There are a range of other initiatives including, increased funding for business incubators, and support for tourism promotions. These measures add weight to the strong portfolio of business, industry and regional assistance programmes the government has put in place since 1999.

For the Progressives, Budget 2003 demonstrates significant gains across many portfolio areas. We contribute every day to coalition policy. This is a centre left coalition. That is why Labour and the Progressives can work so effectively together.

Progressives are working to get good things done for New Zealanders. That is why we campaigned to get into this coalition government and why we are happy to be here.

We know that the only way to get good things done for New Zealanders is by working cooperatively, doing our homework and making rational, convincing cases for the programmes we support – not standing on the sidelines just wishing things were better.

We don't want to be an irrelevant Opposition Party, like ACT, which has been in Opposition since the day it got into this House and where it is destined to stay forever as the party of endless press statements and alarmist speeches.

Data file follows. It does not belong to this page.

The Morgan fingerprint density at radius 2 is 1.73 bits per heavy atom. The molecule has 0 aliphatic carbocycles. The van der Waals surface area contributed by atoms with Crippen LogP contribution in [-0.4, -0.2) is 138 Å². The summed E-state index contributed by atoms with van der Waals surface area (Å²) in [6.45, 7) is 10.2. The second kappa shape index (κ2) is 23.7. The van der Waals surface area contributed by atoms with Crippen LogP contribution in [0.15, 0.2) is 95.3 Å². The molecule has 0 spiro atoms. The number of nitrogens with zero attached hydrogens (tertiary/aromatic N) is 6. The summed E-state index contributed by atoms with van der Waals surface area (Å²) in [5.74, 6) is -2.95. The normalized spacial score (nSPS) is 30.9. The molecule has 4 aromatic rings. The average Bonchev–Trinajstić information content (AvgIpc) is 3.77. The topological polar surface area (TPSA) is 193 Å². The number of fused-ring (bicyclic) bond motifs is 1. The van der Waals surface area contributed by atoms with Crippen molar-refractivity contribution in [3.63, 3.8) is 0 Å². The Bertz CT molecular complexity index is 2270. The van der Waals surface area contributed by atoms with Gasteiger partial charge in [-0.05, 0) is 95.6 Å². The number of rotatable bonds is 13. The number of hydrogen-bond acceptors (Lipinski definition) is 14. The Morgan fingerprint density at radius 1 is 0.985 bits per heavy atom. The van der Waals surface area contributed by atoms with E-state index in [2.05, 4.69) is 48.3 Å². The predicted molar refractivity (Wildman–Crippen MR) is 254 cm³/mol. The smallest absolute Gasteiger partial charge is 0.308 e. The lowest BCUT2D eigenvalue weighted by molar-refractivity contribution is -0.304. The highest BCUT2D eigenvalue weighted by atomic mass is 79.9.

It is true that the Progressives' Manifesto commitments go further, and sooner, than our coalition partner. That means sometimes there are robust discussions within the coalition over timetables for getting people out of poverty, introducing four weeks annual leave for workers and other action to advance work and balanced family programmes.

Sometimes we'll not get what we want.

If the Progressives alone set the policy of government, our priority would be to ensure that no individual tertiary student would face a fee increase.

We recognize that this would require either a reduced government surplus or cuts to other programmes of less priority to us than education.

But overall, there isn't any doubt that the Progressives are constructively participating in a coalition administration, which is delivering real, significant and tangible benefits to New Zealanders across a wide range of portfolio areas.